The federal government’s first attempt at estimating the number of homeless veterans may just be a description of the tip of an iceberg, say some veterans’ advocates.
In March 2015, Employment and Social Development Canada, which tapped into a database with information from 60 emergency shelters, found there were 2,250 veterans, making up about 2.7 per cent of the homeless population. This information was reported months later by the Canadian Press, following an access-to-information request.
But the report covered only a fraction of Canada’s 1,000 shelters, counted only those veterans who had identified themselves, and did not count the number of homeless veterans who don’t use shelters, but live on the streets, in their cars, in tents in the bush or who are couch surfing.
“I’d estimate there is a minimum of 7,000 to 8,000 homeless veterans,” said former British Columbia/Yukon Command president Angus Stanfield, a founding director of Cockrell House in Victoria, which has been serving homeless veterans since 2009. Jim Lowther of Veterans Emergency Transition Services Canada (VETS Canada), which has served 800 veterans, many of whom never used a homeless shelter, has been quoted as saying the number could be 15,000 to 20,000.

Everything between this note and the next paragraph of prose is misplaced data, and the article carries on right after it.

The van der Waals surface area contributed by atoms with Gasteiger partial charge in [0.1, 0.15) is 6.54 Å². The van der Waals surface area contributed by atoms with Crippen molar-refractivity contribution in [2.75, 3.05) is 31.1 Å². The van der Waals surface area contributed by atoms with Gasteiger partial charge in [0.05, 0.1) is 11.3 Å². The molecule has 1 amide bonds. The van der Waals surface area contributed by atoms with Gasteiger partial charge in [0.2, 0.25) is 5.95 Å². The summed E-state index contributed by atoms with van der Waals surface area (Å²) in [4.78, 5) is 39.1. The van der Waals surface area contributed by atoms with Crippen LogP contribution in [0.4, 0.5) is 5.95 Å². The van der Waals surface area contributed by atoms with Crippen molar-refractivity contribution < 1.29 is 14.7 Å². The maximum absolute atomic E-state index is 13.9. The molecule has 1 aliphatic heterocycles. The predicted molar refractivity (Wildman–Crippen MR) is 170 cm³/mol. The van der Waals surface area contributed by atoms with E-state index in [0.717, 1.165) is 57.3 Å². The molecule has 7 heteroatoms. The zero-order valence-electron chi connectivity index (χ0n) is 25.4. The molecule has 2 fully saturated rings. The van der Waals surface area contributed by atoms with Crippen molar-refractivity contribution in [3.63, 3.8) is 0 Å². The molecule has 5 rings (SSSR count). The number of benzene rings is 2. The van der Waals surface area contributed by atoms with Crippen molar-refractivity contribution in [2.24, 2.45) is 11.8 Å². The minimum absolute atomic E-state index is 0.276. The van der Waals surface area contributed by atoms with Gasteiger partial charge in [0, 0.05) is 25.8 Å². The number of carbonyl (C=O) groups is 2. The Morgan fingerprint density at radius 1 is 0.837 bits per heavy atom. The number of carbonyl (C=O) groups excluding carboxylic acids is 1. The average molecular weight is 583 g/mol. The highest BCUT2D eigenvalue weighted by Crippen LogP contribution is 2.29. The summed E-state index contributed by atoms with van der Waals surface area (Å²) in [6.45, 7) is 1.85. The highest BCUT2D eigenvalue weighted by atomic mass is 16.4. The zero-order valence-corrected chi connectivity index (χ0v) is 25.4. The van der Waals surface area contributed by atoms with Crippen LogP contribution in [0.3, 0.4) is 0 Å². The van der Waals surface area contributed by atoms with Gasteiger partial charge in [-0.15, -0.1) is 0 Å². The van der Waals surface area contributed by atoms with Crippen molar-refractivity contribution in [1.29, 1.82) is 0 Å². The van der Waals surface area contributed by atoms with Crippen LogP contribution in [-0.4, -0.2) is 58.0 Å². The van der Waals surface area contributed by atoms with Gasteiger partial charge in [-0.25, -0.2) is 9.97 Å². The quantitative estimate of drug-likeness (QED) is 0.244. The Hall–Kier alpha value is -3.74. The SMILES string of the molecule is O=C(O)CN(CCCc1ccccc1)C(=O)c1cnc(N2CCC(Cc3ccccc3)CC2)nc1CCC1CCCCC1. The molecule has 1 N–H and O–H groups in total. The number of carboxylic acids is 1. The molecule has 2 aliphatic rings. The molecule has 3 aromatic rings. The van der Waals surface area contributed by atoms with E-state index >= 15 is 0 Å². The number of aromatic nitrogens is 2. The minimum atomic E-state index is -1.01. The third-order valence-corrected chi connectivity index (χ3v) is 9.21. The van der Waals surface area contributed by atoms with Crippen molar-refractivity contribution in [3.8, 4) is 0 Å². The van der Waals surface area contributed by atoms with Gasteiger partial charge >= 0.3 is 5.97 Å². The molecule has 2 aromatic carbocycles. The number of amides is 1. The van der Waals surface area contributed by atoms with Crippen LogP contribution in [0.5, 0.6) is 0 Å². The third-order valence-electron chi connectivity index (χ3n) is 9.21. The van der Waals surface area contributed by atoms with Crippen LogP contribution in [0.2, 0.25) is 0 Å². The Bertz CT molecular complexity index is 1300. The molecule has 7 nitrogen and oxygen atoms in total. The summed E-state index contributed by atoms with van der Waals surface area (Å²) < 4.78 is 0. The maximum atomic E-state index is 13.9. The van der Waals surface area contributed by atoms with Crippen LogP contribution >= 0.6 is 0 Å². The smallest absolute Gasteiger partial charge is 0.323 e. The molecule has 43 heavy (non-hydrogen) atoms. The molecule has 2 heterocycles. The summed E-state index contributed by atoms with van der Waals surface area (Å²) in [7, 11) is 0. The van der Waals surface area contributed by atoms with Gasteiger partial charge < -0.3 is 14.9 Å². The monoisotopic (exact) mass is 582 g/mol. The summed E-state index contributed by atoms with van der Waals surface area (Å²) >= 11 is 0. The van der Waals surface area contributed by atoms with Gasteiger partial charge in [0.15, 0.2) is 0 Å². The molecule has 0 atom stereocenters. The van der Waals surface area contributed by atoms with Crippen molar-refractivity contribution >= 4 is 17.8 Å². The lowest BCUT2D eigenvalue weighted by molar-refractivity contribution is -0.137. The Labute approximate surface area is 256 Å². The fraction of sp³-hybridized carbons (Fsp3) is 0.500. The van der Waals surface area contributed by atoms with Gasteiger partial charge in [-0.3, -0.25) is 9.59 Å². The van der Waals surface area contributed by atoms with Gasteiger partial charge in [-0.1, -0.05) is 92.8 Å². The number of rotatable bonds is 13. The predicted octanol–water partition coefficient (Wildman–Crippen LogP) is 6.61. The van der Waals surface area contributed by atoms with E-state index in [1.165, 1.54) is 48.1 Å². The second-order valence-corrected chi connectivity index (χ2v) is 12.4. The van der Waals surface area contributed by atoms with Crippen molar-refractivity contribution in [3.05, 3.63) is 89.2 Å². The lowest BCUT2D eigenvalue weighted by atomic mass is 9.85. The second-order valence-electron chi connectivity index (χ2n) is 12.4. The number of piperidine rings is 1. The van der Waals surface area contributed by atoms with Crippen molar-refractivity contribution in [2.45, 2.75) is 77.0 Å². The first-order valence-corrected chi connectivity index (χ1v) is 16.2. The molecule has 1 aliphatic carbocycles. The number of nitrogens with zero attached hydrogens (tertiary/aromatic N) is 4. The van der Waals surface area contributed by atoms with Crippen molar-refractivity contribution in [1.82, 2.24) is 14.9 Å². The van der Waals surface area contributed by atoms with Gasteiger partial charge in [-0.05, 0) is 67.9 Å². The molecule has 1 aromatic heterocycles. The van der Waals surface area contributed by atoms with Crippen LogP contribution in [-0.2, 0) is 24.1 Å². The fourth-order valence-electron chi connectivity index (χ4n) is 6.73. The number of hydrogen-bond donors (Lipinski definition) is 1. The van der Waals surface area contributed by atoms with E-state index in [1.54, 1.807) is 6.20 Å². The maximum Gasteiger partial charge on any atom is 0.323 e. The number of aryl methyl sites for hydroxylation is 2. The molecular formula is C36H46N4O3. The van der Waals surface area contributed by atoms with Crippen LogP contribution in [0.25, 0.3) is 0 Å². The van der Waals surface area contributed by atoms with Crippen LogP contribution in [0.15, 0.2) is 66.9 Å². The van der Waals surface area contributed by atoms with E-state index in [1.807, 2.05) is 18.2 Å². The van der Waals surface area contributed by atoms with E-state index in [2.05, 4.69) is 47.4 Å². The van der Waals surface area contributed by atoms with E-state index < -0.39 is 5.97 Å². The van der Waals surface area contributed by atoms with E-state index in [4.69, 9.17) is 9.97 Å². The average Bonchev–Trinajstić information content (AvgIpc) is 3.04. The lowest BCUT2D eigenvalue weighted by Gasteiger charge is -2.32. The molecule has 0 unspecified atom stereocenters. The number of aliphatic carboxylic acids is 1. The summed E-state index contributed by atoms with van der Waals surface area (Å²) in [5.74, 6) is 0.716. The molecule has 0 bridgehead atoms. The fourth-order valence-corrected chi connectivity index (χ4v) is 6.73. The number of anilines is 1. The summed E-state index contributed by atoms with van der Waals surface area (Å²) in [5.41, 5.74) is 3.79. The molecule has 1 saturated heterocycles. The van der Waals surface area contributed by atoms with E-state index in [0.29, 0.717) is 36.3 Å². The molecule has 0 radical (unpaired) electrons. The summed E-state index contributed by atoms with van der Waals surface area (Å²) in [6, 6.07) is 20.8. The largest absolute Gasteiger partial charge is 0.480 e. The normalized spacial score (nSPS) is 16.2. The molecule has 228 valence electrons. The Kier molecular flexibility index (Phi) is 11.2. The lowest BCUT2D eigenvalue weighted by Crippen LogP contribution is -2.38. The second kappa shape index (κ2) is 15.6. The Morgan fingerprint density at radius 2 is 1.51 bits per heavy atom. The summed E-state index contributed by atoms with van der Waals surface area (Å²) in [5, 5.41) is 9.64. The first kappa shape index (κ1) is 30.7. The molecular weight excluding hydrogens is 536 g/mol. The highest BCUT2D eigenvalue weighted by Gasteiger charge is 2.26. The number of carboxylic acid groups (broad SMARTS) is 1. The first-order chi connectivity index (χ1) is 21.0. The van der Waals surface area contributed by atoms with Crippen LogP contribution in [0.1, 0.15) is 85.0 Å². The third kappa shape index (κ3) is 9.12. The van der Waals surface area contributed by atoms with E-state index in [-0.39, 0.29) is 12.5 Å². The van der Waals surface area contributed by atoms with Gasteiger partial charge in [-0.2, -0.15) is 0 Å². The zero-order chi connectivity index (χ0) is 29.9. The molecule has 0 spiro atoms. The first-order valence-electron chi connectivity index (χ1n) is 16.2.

Nearly 1,000 homeless
or near homeless veterans
have been helped by
The Royal Canadian Legion.
During the Homeless Veterans Forum hosted at Legion House two years ago, experts said veterans are overrepresented among the homeless—making up only two per cent of the population, but seven per cent of a 2013 Toronto homeless survey, and 4.3 per cent of a four-year, five-city study sponsored by the Mental Health Commission of Canada (“Homeless Veterans Forum starts national approach,” July/August 2014).
Research indicates that veterans become homeless years after leaving the service, so the biggest wave of homeless Afghanistan veterans is likely yet to come.
Over the past decade, veterans organizations have developed nationwide programs to respond to homeless veterans’ needs. VETS Canada now has representatives across the country seeking out homeless or near homeless veterans and getting them the help they need.
In January, Dominion President Tom Eagles released a letter to the editor saying nearly 1,000 homeless or near homeless veterans have been helped by The Royal Canadian Legion. The Legion’s national program provides immediate financial assistance and support “when and where needed,” using poppy funds or various benevolent funds. It also connects veterans with social and community services to establish a long-term solution.
To help a homeless veteran, contact:
• The Royal Canadian Legion Dominion Command Service Bureau at email@example.com, or 1-877-534-4666.
• VETS Canada (Veterans Emergency Transition Services) at vetscanada.org/get-help.php, or 1-888-228-3871.
• Veterans Affairs Canada Emergency Funds at firstname.lastname@example.org, call 1-866-522-2122 or a VAC area office, listed at www.veterans.gc.ca/eng/contact/map.